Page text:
Sugar: I use white sugar but you can also use light brown sugar, dark brown sugar, maple sugar or coconut sugar if you prefer. Alternatively, if you are diabetic or insulin-resistant, I highly recommend using Lakanto monkfruit sweetener (a 1:1 substitute for normal sugar that is zero-glycemic index and will not raise your blood sugar).
Eggs: Eggs are necessary in this flaxseed muffin recipe because they provide structure and help the muffins to rise. If you prefer not to use egg yolks, you can use 8 egg whites instead of 4 whole eggs. I have not made this recipe egg-free, and I’m not sure how that would turn out as the eggs are essential in binding the ingredients together.
Milk: I like using my 5-minute homemade almond milk, but you may also use other non-dairy milks (such as cashew milk, tigernut milk, rice milk, soy milk, sunflower seed milk, or coconut milk). Alternatively, if you are not lactose-intolerant, you may use normal dairy milk instead.
Gluten-Free All-Purpose Flour: I highly recommend using a good quality gluten-free all-purpose flour blend that is made up of lighter flours/starches (such as rice flour, corn starch, tapioca starch, potato starch) to ensure you get a light and fluffy texture. I do NOT recommend using a flour blend with heavier flours such as garbanzo bean flour as that will result in a denser texture.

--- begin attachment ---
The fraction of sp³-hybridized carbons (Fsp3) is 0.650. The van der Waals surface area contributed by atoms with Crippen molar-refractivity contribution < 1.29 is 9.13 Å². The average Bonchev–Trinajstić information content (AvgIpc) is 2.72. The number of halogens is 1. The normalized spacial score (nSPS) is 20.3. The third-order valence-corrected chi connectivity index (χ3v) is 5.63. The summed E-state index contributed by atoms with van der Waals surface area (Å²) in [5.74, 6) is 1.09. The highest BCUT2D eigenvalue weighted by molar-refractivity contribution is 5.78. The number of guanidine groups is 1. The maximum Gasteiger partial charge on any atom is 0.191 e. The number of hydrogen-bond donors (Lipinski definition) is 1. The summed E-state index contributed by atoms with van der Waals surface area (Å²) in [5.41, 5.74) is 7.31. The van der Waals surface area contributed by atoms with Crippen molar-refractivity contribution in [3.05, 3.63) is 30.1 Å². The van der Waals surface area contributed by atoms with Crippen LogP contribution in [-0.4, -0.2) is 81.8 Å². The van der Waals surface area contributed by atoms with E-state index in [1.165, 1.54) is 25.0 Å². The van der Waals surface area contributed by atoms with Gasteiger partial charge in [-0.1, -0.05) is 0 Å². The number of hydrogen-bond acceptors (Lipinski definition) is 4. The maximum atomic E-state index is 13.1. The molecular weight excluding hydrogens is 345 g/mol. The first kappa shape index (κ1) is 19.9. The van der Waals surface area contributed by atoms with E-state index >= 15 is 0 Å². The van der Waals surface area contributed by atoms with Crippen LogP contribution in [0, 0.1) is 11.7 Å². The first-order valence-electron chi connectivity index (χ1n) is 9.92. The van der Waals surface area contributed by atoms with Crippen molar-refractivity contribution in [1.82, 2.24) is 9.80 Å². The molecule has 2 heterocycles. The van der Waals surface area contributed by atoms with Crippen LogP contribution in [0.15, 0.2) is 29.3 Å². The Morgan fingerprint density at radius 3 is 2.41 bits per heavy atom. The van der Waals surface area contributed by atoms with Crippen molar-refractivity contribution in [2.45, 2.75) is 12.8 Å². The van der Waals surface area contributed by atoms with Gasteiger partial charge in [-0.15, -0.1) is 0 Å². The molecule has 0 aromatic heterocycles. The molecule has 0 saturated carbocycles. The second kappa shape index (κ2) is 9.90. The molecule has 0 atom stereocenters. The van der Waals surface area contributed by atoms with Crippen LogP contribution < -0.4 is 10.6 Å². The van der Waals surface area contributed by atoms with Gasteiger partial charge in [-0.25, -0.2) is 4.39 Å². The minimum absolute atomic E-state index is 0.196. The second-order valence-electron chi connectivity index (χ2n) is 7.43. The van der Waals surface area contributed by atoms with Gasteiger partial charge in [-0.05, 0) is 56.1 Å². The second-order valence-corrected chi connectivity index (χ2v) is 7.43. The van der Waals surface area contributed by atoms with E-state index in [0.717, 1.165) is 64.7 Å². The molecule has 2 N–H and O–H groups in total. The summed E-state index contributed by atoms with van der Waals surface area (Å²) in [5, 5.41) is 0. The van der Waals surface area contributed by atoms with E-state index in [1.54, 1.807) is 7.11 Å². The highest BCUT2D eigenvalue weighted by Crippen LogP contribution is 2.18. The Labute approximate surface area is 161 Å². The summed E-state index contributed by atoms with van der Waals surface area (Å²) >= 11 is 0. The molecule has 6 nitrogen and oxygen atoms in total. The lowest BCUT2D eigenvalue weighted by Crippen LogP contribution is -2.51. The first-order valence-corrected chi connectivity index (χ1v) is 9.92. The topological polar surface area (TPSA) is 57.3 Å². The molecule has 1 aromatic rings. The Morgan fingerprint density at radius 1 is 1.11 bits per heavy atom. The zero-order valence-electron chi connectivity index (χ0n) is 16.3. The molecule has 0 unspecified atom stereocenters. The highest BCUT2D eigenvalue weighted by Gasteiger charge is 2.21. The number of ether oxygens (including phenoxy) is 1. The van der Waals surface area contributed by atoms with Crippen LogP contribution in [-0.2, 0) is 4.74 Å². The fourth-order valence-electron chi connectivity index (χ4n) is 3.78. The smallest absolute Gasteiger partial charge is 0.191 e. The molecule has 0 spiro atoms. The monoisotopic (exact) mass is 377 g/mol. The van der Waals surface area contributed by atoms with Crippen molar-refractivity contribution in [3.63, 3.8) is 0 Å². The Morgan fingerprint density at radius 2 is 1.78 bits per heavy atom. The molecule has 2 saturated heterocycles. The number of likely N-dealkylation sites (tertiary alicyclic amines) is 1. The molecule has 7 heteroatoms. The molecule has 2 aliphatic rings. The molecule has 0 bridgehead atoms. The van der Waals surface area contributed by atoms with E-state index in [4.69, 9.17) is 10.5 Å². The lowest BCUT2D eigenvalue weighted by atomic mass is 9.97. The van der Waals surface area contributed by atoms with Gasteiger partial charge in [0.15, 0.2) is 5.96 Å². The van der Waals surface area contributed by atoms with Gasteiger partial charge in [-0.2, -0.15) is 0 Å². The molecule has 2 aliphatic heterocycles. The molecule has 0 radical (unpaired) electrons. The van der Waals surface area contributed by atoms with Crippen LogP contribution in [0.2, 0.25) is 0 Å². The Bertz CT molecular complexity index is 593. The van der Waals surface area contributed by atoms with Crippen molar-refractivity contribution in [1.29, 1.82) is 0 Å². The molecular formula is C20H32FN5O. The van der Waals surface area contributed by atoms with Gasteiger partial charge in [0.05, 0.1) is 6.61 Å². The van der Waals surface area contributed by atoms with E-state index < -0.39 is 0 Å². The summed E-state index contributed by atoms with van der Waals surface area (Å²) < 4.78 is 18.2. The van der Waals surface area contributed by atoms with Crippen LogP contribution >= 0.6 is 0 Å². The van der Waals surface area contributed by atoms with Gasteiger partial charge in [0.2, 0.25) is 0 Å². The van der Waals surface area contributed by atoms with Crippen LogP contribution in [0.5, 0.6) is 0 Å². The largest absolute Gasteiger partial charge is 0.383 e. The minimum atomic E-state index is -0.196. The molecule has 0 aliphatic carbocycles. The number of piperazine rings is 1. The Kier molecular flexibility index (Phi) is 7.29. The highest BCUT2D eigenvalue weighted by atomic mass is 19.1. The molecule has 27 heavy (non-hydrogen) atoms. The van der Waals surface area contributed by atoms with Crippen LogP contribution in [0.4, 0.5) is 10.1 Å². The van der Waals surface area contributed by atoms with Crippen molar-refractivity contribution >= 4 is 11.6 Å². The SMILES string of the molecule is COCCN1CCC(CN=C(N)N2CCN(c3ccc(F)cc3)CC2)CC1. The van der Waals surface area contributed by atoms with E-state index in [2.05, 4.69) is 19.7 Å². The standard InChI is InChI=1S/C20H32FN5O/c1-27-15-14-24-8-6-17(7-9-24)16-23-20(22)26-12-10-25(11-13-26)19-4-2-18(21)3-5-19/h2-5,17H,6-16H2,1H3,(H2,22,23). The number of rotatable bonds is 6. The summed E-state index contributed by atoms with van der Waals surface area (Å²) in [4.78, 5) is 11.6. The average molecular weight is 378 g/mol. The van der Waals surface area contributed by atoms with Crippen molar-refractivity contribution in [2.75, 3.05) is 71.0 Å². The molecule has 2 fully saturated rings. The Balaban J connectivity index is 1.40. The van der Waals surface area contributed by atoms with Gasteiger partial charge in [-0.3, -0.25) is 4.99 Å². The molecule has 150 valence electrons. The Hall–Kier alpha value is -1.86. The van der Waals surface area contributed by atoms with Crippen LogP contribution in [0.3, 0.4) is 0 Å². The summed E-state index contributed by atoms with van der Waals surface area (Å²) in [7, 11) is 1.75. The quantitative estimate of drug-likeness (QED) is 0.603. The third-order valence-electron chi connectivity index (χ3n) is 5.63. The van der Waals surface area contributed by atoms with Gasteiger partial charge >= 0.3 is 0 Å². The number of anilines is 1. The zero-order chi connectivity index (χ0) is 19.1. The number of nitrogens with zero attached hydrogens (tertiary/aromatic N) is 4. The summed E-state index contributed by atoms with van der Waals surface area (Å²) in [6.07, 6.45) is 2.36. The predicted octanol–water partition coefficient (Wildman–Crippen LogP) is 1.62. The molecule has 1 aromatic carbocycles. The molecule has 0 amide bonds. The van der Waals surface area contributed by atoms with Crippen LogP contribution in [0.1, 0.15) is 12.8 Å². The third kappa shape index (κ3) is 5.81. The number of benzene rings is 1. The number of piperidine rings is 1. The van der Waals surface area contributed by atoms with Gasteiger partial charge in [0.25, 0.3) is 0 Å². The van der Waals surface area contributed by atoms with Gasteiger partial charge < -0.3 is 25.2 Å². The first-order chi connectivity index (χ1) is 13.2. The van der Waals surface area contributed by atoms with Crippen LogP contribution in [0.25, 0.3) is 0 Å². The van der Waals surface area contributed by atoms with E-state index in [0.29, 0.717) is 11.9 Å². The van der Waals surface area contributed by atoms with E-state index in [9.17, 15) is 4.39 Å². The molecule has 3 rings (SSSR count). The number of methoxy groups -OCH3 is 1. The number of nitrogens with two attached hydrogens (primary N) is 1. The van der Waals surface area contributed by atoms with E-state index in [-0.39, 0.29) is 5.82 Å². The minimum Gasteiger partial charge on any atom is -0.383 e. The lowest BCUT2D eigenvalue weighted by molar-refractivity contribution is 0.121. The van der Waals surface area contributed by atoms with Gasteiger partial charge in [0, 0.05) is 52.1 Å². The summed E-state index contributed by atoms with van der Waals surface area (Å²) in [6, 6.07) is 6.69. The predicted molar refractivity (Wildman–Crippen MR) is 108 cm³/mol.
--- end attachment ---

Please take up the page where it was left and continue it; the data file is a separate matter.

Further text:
Baking Powder: Baking powder is necessary to help the muffins rise, so I do NOT recommend omitting it. If you are Celiac or gluten-intolerant, make sure to use certified gluten-free baking powder.
Flaxseed Meal: I used brown flaxseed meal in this recipe, but golden flaxseed meal will work just as well! The only difference is that golden flaxseed meal has a milder taste, compared to brown flaxseed meal which has a nuttier taste. Here’s my recipe for how to grind flaxseed meal in just 5 minutes (grinding it fresh is way better than storebought flaxseed meal that may have turned rancid)!
Cinnamon: I love using a bit of ground cinnamon for a hint of sweetness and extra flavor. However, if you don’t like cinnamon, feel free to leave it out instead.
Storing/Freezing: To store, place the flaxseed muffins in an airtight container and store in the refrigerator for up to 5 days. To freeze, place the flax muffins in a freezer-safe container or ziplock bag and freeze for up to 3 months. Let muffins thaw completely overnight in the refrigerator before eating.